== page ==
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Anagen Effluvium Caused by Thallium Poisoning

Caren Campbell, MD1; Soon Bahrami, MD1; Cindy Owen, MD1
[+] Author Affiliations
1Division of Dermatology, University of Louisville, Louisville, Kentucky
JAMA Dermatol. 2016;152(6):724-726. doi:10.1001/jamadermatol.2016.0194.
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This case report describes anagen effluvium caused by thallium poisoning.

Anagen effluvium is the abrupt loss of hair during the growth phase due to an insult that impairs mitotic or metabolic activity of the hair follicle. This form of hair loss is essentially synonymous with chemotherapy-induced alopecia. Less common causes include medications, radiation, toxic chemicals, and inflammatory disease. Thallium, once considered the “poisoner’s poison,” is an odorless, flavorless, colorless heavy metal and a rare cause of anagen effluvium.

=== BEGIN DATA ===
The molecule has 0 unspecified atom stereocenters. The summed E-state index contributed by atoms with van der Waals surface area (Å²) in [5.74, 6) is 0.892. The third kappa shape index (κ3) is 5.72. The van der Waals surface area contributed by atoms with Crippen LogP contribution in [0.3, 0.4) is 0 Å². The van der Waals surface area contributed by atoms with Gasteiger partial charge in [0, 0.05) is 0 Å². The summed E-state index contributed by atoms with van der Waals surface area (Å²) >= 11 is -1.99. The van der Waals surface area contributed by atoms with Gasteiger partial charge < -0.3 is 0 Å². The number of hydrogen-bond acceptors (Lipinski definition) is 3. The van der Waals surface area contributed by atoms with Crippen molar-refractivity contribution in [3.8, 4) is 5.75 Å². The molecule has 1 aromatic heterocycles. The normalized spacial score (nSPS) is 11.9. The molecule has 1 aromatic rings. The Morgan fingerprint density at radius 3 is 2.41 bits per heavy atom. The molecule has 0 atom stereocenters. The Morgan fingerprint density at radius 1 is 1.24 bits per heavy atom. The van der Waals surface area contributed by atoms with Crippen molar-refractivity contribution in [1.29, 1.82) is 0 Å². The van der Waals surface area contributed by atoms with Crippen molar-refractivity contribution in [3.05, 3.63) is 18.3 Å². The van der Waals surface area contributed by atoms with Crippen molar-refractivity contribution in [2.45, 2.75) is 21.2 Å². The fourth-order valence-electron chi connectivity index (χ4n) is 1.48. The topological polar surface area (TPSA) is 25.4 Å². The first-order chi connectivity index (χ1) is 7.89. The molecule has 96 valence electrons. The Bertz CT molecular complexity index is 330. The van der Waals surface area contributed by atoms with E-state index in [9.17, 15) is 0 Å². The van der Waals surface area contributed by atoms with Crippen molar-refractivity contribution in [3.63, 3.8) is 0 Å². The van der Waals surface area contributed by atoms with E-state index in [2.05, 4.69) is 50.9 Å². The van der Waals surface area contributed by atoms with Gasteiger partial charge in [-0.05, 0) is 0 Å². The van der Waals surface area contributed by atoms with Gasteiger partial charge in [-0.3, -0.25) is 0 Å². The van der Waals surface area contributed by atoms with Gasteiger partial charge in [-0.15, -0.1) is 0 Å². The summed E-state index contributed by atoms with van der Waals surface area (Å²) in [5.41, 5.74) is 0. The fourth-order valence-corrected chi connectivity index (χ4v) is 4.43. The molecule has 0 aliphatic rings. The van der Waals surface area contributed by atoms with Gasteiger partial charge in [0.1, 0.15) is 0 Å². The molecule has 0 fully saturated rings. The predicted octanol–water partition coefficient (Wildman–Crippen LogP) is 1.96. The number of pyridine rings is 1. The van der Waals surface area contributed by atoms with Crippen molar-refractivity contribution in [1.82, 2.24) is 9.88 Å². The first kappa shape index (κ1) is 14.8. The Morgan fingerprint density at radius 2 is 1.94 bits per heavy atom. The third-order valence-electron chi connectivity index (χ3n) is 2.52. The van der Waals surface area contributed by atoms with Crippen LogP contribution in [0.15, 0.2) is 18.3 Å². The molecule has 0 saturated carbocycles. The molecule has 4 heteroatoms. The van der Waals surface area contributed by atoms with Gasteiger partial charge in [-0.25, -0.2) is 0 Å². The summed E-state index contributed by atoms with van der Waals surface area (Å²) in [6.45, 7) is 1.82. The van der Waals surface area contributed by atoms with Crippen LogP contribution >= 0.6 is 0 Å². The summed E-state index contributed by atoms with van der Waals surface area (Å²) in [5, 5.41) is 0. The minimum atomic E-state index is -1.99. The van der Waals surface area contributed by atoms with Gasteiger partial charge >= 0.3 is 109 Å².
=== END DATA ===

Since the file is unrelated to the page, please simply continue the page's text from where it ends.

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Figure 1.
Clinical View of the Left Temporal Scalp

Diffuse alopecia is apparent with preserved follicular ostia.

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Figure 2.
A 4-mm Punch Biopsy Specimen From the Right Occipital Scalp

Nonscarring, noninflammatory alopecia is seen, with mild miniaturization of some hair follicles (hematoxylin-eosin, original magnification ×40).

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